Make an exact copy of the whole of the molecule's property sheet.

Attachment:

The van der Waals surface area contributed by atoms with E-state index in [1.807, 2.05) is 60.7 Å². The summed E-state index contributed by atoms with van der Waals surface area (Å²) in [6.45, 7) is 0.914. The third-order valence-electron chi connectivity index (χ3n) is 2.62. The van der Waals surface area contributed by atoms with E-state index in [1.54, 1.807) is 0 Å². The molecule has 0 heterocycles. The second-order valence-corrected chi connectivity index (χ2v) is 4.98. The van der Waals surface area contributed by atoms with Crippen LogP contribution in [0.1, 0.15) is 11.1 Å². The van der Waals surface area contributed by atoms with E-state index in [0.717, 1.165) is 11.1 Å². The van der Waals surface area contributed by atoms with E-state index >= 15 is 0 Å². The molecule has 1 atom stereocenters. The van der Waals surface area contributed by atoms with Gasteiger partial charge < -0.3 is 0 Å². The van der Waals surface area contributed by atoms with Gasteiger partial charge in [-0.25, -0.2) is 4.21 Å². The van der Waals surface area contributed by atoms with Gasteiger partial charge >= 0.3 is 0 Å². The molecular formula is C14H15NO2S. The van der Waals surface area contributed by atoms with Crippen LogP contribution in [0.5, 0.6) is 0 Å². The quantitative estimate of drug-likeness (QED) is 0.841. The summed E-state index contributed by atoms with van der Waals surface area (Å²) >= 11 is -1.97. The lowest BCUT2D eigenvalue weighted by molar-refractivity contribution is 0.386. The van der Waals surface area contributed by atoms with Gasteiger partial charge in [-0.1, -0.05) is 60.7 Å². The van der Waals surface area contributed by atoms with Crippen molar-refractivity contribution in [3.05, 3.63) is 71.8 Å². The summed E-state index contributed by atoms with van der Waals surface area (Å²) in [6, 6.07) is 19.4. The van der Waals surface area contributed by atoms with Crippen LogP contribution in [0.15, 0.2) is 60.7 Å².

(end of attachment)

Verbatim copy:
The van der Waals surface area contributed by atoms with E-state index in [1.807, 2.05) is 60.7 Å². The summed E-state index contributed by atoms with van der Waals surface area (Å²) in [6.45, 7) is 0.914. The third-order valence-electron chi connectivity index (χ3n) is 2.62. The van der Waals surface area contributed by atoms with E-state index in [1.54, 1.807) is 0 Å². The molecule has 0 heterocycles. The second-order valence-corrected chi connectivity index (χ2v) is 4.98. The van der Waals surface area contributed by atoms with Crippen LogP contribution in [0.1, 0.15) is 11.1 Å². The van der Waals surface area contributed by atoms with E-state index in [0.717, 1.165) is 11.1 Å². The van der Waals surface area contributed by atoms with E-state index >= 15 is 0 Å². The molecule has 1 atom stereocenters. The van der Waals surface area contributed by atoms with Gasteiger partial charge < -0.3 is 0 Å². The van der Waals surface area contributed by atoms with Gasteiger partial charge in [-0.25, -0.2) is 4.21 Å². The van der Waals surface area contributed by atoms with Gasteiger partial charge >= 0.3 is 0 Å². The molecular formula is C14H15NO2S. The van der Waals surface area contributed by atoms with Crippen LogP contribution in [0.5, 0.6) is 0 Å². The quantitative estimate of drug-likeness (QED) is 0.841. The summed E-state index contributed by atoms with van der Waals surface area (Å²) >= 11 is -1.97. The lowest BCUT2D eigenvalue weighted by molar-refractivity contribution is 0.386. The van der Waals surface area contributed by atoms with Gasteiger partial charge in [-0.1, -0.05) is 60.7 Å². The van der Waals surface area contributed by atoms with Crippen molar-refractivity contribution in [3.05, 3.63) is 71.8 Å². The summed E-state index contributed by atoms with van der Waals surface area (Å²) in [6, 6.07) is 19.4. The van der Waals surface area contributed by atoms with Crippen LogP contribution in [0.15, 0.2) is 60.7 Å².